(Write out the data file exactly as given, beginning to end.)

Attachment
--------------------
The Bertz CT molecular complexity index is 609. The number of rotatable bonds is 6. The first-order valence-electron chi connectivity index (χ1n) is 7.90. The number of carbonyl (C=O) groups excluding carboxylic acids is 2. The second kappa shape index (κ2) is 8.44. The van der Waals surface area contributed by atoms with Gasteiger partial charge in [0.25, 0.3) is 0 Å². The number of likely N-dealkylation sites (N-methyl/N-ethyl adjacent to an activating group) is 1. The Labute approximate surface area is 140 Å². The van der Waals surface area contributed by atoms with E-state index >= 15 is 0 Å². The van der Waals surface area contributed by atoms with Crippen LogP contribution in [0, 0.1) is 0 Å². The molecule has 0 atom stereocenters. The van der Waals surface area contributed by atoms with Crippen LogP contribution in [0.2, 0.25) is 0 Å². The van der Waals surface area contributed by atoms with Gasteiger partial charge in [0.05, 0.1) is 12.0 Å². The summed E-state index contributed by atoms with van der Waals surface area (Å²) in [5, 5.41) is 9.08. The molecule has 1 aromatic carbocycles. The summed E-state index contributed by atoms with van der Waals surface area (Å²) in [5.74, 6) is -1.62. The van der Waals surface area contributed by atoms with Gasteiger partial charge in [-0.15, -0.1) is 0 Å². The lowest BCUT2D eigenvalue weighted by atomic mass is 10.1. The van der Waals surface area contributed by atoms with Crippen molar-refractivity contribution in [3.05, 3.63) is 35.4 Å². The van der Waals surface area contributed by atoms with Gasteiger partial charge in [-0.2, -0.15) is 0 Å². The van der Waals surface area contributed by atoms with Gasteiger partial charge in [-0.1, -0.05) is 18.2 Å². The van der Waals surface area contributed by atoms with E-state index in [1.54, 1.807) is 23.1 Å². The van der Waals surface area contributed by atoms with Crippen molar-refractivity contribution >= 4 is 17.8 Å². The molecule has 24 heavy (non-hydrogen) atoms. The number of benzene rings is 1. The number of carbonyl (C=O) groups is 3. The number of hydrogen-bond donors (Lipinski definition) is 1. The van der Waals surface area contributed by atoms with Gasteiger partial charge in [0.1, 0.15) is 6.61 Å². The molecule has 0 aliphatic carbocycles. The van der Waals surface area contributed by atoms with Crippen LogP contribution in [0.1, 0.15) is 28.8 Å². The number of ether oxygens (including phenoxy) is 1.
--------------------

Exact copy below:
The Bertz CT molecular complexity index is 609. The number of rotatable bonds is 6. The first-order valence-electron chi connectivity index (χ1n) is 7.90. The number of carbonyl (C=O) groups excluding carboxylic acids is 2. The second kappa shape index (κ2) is 8.44. The van der Waals surface area contributed by atoms with Gasteiger partial charge in [0.25, 0.3) is 0 Å². The number of likely N-dealkylation sites (N-methyl/N-ethyl adjacent to an activating group) is 1. The Labute approximate surface area is 140 Å². The van der Waals surface area contributed by atoms with E-state index >= 15 is 0 Å². The van der Waals surface area contributed by atoms with Crippen LogP contribution in [0, 0.1) is 0 Å². The molecule has 0 atom stereocenters. The van der Waals surface area contributed by atoms with Crippen LogP contribution in [0.2, 0.25) is 0 Å². The van der Waals surface area contributed by atoms with Gasteiger partial charge in [0.05, 0.1) is 12.0 Å². The summed E-state index contributed by atoms with van der Waals surface area (Å²) in [5, 5.41) is 9.08. The molecule has 1 aromatic carbocycles. The summed E-state index contributed by atoms with van der Waals surface area (Å²) in [5.74, 6) is -1.62. The van der Waals surface area contributed by atoms with Gasteiger partial charge in [-0.15, -0.1) is 0 Å². The lowest BCUT2D eigenvalue weighted by atomic mass is 10.1. The van der Waals surface area contributed by atoms with Crippen molar-refractivity contribution in [3.05, 3.63) is 35.4 Å². The van der Waals surface area contributed by atoms with Gasteiger partial charge in [-0.2, -0.15) is 0 Å². The van der Waals surface area contributed by atoms with Gasteiger partial charge in [-0.1, -0.05) is 18.2 Å². The van der Waals surface area contributed by atoms with E-state index in [1.54, 1.807) is 23.1 Å². The van der Waals surface area contributed by atoms with Crippen molar-refractivity contribution >= 4 is 17.8 Å². The molecule has 24 heavy (non-hydrogen) atoms. The number of benzene rings is 1. The number of carbonyl (C=O) groups is 3. The number of hydrogen-bond donors (Lipinski definition) is 1. The van der Waals surface area contributed by atoms with Gasteiger partial charge in [0.1, 0.15) is 6.61 Å². The molecule has 0 aliphatic carbocycles. The van der Waals surface area contributed by atoms with Crippen LogP contribution in [0.1, 0.15) is 28.8 Å². The number of ether oxygens (including phenoxy) is 1.